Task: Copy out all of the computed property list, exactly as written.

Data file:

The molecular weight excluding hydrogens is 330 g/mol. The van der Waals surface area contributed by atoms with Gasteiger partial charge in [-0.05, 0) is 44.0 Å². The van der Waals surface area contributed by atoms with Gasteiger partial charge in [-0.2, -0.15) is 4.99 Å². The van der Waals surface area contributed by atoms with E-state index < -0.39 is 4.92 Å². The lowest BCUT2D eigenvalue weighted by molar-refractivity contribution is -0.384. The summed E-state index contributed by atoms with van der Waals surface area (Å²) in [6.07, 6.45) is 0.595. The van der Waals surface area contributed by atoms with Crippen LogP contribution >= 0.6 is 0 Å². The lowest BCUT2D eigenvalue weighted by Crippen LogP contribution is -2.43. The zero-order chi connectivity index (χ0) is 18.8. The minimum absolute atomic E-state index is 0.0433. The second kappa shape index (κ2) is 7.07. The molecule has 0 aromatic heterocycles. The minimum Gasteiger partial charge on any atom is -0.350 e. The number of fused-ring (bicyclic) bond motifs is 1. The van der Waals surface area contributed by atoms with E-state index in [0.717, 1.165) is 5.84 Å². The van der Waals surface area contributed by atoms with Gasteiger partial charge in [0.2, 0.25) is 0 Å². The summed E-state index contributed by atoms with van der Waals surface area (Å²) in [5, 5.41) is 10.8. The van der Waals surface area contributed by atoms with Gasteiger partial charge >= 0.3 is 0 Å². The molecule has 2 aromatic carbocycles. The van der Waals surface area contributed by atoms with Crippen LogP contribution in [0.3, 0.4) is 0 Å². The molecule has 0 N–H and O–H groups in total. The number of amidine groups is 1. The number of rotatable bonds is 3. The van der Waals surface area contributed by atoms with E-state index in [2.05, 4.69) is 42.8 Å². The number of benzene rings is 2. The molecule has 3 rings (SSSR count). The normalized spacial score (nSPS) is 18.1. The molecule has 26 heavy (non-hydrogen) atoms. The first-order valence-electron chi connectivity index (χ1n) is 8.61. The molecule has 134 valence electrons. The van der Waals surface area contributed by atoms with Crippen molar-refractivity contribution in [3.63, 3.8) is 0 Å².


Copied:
The molecular weight excluding hydrogens is 330 g/mol. The van der Waals surface area contributed by atoms with Gasteiger partial charge in [-0.05, 0) is 44.0 Å². The van der Waals surface area contributed by atoms with Gasteiger partial charge in [-0.2, -0.15) is 4.99 Å². The van der Waals surface area contributed by atoms with E-state index < -0.39 is 4.92 Å². The lowest BCUT2D eigenvalue weighted by molar-refractivity contribution is -0.384. The summed E-state index contributed by atoms with van der Waals surface area (Å²) in [6.07, 6.45) is 0.595. The van der Waals surface area contributed by atoms with Crippen LogP contribution >= 0.6 is 0 Å². The lowest BCUT2D eigenvalue weighted by Crippen LogP contribution is -2.43. The zero-order chi connectivity index (χ0) is 18.8. The minimum absolute atomic E-state index is 0.0433. The second kappa shape index (κ2) is 7.07. The molecule has 0 aromatic heterocycles. The minimum Gasteiger partial charge on any atom is -0.350 e. The number of fused-ring (bicyclic) bond motifs is 1. The van der Waals surface area contributed by atoms with E-state index in [0.717, 1.165) is 5.84 Å². The van der Waals surface area contributed by atoms with Gasteiger partial charge in [0.2, 0.25) is 0 Å². The summed E-state index contributed by atoms with van der Waals surface area (Å²) in [5, 5.41) is 10.8. The van der Waals surface area contributed by atoms with Gasteiger partial charge >= 0.3 is 0 Å². The molecule has 2 aromatic carbocycles. The van der Waals surface area contributed by atoms with Crippen LogP contribution in [0.3, 0.4) is 0 Å². The molecule has 0 N–H and O–H groups in total. The number of amidine groups is 1. The number of rotatable bonds is 3. The van der Waals surface area contributed by atoms with E-state index in [2.05, 4.69) is 42.8 Å². The number of benzene rings is 2. The molecule has 3 rings (SSSR count). The normalized spacial score (nSPS) is 18.1. The molecule has 26 heavy (non-hydrogen) atoms. The first-order valence-electron chi connectivity index (χ1n) is 8.61. The molecule has 134 valence electrons. The van der Waals surface area contributed by atoms with Crippen molar-refractivity contribution in [3.63, 3.8) is 0 Å².